As far as whether these episodes are edited in any way, it's unclear, though the bumper photos, with the exception of the final one, are once again missing. I followed along with old episode guides where available and didn't notice anything out of place, but I don't have tapes of the original broadcasts for comparison. I'm sure if there are any problems, the fans will make them known.

The Quality
I'm not sure what happened between seasons, but this set looks terrific, at least when it comes to the in-studio video. Sure, it's got an aged look to it, like it's covered with a light film, and any special effects or graphics attempted are terrible, but the color is relatively solid, the level of detail is very high and the image is incredibly clean, free of any noticeable dirt or damage. A bit more contrast and a bit less smearing on the color and this would be gorgeous. As far as the films go, though, they can be rather rough, with lots of dirt in the transfers, distracting banding and coloring that's a bit washed out.

The audio is presented as Dolby Digital 2.0 tracks, which are pretty clean, though there are some problematic moments, most noticeably during the Jodie Foster episode, when the audio gets a bit squeaky and electronic. Overall though, this is an appropriate delivery, and the musical guests sound very nice.

The Extras
The extras are once again pretty slim, starting with a screentest by Andy Kaufman. During the four-minute clip, Kaufman delivers a dramatic performance of "MacArthur's Park," twice, at the insistence of an off-screen voice, and then his take on the old Superman introduction. It fits his sense of humor, but it's just not that funny. What is interesting about it, though, is his wide-eyed glee between performances. One wonders if this was a try-out for the cast, or for his eventual appearances on this show.

Two dress sketches are included, in the form of audio clips (Why not video? No explanation is provided.) First up is "Farbers New Kid," with Spacek, Belushi, Murray, Aykroyd and Radner, followed by a Susie & Shari sketch with Tomlin and Newman. I'm not sure why, but I just couldn't get into these clips and neither did much for me. Their value is purely as historical items.

More interesting is the "SNL Mardi Gras Special," which hasn't been seen on TV since its original airing in 1977. Broadcast live from New Orleans on a Sunday, it's always been claimed that a disruptive Mardi Gras crowd is the reason the episode has been kept under wraps. After watching it, it's more likely the quality of the show itself is why he haven't seen this before. Musical guest Randy Newman is not a problem, performing several enjoyable songs, and Eric Idle makes a fun cameo, but the odd structure of the special, including Buck Henry and Curtin as parade analysts, and Cindy Williams and Penny Marshall reporting uncomfortably from the Krewe of Apollo Ball, keeps the laughs to a minimum and the momentum non-existent. Wedging in the stupid "Antler Dance" makes the whole thing feel manufactured, while tech problems killed several jokes. Overall, it was a mistake, but getting the chance to finally see it is appreciated.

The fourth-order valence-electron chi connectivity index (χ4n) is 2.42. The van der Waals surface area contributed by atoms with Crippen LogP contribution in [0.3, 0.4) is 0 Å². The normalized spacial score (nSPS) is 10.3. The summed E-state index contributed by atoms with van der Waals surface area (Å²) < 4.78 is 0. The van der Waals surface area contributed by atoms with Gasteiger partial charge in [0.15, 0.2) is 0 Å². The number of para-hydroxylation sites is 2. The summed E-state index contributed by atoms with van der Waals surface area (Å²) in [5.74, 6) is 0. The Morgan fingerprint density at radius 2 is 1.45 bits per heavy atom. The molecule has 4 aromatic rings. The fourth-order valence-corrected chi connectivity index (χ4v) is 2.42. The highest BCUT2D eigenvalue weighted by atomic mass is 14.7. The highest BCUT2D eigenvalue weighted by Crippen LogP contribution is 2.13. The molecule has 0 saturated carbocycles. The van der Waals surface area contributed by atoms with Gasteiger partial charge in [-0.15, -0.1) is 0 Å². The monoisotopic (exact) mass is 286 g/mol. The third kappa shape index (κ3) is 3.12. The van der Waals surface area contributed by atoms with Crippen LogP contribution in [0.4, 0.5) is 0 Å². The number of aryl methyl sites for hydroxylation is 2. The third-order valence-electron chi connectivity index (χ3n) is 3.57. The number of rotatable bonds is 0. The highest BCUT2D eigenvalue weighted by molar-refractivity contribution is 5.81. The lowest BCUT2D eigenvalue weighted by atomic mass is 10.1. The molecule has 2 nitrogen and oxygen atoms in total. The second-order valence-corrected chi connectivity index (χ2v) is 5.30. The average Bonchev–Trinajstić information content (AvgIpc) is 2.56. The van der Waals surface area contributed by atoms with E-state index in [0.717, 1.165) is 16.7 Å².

Like last season, this set includes a 36-page scrapbook, featuring the photos of Edie Baskin. The inclusion of several pieces of correspondence related to the show, including telegraphs and postcards, makes it a great look at the show's history, and a fun, short read.

There are also a pair of trailers.

The Bottom Line
On a whole, there are more entertaining sketches found in this set than in the first, and several of the hosts set the bar for guest stars, but the music is aimed at a very specific audience, and there is still a very lackadaisical sense of humor that results in overlong sketches and bits that feel more self-indulgent than funny. That there are many jokes that couldn't be told on TV today, including some surprising scenes from the Fran Tarkenton episode, makes the set a fascinating historical document, while the very dated, and frequently cheesy, concepts and references to the time period could make younger viewers feel a bit left out. While the packaging has taken a hit, the discs look great, and sound solid, while the extras are decent and improved from the previous collection. The show may not live up to the memories of its fans, but with this season, it's on the upswing, and there's a lot to enjoy.

Francis Rizzo III is a native Long Islander, where he works in academia. In his spare time, he enjoys watching hockey, writing and spending time with his wife, daughter and puppy.

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*The Reviewer's Bias section is an attempt to help readers use the review to its best effect. By knowing where the reviewer's biases lie on the film's subject matter, one can read the review with the right mindset.